JOIN US: TUESDAY, JULY 21, 2020 | 12:30PM EST

Four months ago, the Dow was close to 30,000, employment rates were at historic highs, the coronavirus was still “novel,” and millions had not yet taken to the streets in global protests against police brutality and racial inequality. The workplace we now return to exists in

Here’s the scenario – Your Ambulatory Clinic just reopened in May, and since then one of the RN’s, let’s call her Rita, has been late multiple times, and is often on her phone when she should be working. When she was called in by the Director, Rita said, “I have been late because I feel this place is unsafe. Patients are coming in without face masks, we don’t have sanitizer at the desk, and this is just not a safe work situation. I want to make a complaint.”

  • Does Rita have a claim?
  • Can Rita sue?
  • Can you still give Rita the lateness warning?

The answer to all of these questions is YES. Rita may have a claim, she can sue, and finally, yes you should still give her the lateness warning. Healthcare providers beware, this type of complaint may well become more prevalent.


Continue Reading Not What The Doctor Ordered – A New Whistleblower Law for NY Healthcare Employers

Amidst the COVID-19 melee, the New York legislature passed its Budget for Fiscal Year 2021, which included a mandatory paid sick leave bill, signed by Governor Cuomo on April 3, 2020.

For better or worse, this enactment will usher in “the strongest Paid Sick Leave in the nation.”

The Paid Sick Leave law will take effect 180 days after its signing, on September 30, 2020, although employees may not begin to use accrued sick leave until January 1, 2021. New York employers should begin to think ahead about how the Paid Sick Leave law, summarized below, will impact their current leave policies.


Continue Reading New York Enacts Mandatory Sick Leave Law

The Families First Coronavirus Response Act (“FFCRA”) is effective today, April 1. In honor of this undoubtedly daunting occasion for employers with less than 500 employees, we analyze the most significant provisions from the Department of Labor’s updated FAQs, which fill in gaping holes in the legislation that left employers (and counsel) puzzled.  For employers with fewer than 50 employees, we also examine recent DOL guidance on the “small business exemption” and identify the ways in which employers can qualify for this exemption.


Continue Reading Updated DOL Guidance – What Employers Need To Know On The First Day Of The FFCRA

The U.S. Department of Labor (“DOL”) has issued the first round of guidance regarding the recently enacted Families First Coronavirus Response Act (“FFCRA”).

This guidance includes: Fact Sheet for EmployersFact Sheet for Employees; and Questions and Answers.  Although much of the DOL’s guidance echoes what we already knew (or guessed) about the FFCRA, the DOL did address some issues that employers have been grappling with since its enactment last week.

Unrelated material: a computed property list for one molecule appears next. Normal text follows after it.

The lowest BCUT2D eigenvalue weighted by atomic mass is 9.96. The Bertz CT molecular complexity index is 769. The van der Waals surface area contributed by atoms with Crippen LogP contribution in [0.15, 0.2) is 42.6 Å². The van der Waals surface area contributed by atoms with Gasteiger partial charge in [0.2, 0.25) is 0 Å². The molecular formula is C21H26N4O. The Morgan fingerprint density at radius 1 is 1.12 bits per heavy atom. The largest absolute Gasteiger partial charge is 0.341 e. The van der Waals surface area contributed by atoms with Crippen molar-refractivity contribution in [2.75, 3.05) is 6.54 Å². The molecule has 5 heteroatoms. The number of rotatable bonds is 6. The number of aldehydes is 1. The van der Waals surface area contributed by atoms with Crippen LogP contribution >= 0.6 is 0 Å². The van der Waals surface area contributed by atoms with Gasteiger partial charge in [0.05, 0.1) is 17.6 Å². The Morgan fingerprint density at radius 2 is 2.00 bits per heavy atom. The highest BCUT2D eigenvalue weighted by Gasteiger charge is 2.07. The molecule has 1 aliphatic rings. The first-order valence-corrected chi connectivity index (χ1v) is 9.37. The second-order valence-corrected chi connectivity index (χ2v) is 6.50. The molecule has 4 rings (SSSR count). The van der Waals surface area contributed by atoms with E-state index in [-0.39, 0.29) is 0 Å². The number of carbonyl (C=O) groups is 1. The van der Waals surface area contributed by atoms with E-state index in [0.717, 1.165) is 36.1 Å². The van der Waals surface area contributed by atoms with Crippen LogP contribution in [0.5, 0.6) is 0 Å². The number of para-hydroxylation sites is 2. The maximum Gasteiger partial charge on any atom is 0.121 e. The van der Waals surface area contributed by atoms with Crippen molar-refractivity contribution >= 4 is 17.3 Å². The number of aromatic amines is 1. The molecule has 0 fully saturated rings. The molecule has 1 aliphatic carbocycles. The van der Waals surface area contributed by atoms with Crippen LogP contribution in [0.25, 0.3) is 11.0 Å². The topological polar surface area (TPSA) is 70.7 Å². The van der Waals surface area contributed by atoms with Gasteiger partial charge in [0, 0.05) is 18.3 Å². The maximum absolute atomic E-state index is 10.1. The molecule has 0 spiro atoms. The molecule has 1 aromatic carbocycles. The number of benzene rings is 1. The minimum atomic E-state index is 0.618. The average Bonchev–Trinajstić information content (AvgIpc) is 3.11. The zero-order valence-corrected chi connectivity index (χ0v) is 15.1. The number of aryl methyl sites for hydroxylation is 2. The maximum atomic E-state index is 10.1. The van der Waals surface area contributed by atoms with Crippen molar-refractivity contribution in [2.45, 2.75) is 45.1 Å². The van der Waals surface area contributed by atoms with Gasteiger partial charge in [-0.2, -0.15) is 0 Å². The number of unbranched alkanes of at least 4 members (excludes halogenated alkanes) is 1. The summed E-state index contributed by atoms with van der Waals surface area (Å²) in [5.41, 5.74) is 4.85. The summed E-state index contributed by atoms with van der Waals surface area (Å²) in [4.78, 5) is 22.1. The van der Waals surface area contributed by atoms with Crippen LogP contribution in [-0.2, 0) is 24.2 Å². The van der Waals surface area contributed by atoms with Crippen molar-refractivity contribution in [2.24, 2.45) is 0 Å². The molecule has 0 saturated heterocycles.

Below is a summary of the pertinent highlights:


Continue Reading New DOL Guidance Puts Employers on Notice: FFCRA Takes Effect on April 1

On the evening of Monday, March 16, the House amended the Families First Coronavirus Response Act (“FFCRA”) (HR 6201) by amending the bill with what are being called “technical corrections.”

The previous bill, passed by the House on March 14, contained two main centerpieces: (1) new paid Family and Medical Leave to deal with the

JOIN US: Tuesday, March 17, 2020 at 12:30 PM EST

Employers are in uncharted territory with the COVID-19 pandemic, which has created complicated employment issues that continue to evolve by the hour. Join Kelley Drye’s Labor and Employment co-chairs Barbara Hoey and Mark Konkel and senior associate Diana Hamar as they share practical advice for

As federal, state and local governments continue to develop their responses to the COVID-19 outbreak, employers may find themselves in uncharted territory as to how to deal with emerging employee issues.

There are three overriding rules that all employers should remember:

  1. Think safety first. Keeping those employees who are infected or at risk of infection at home to ensure that the rest of the workforce is safe should be the number one priority.
  2. Think about how you can keep your business going.  Make sure your work-from-home policies and technology are up to date, and remind employees how to use them.
  3. Avoid stereotypes. Do not allow employees to assume that people of certain ethnicities are at a higher risk than others. If you become aware of any discrimination or harassment—stop it immediately.

Below are some general answers to questions our clients have been asking.  However, please be aware that this is a very fact-specific and complex topic; COVID-19 related employment issues are evolving by the hour. Employers are cautioned to stay abreast of federal, state, and local government advisories, and to consult legal counsel before making employment decisions or changing policy.


Continue Reading Managing Your Workforce During COVID-19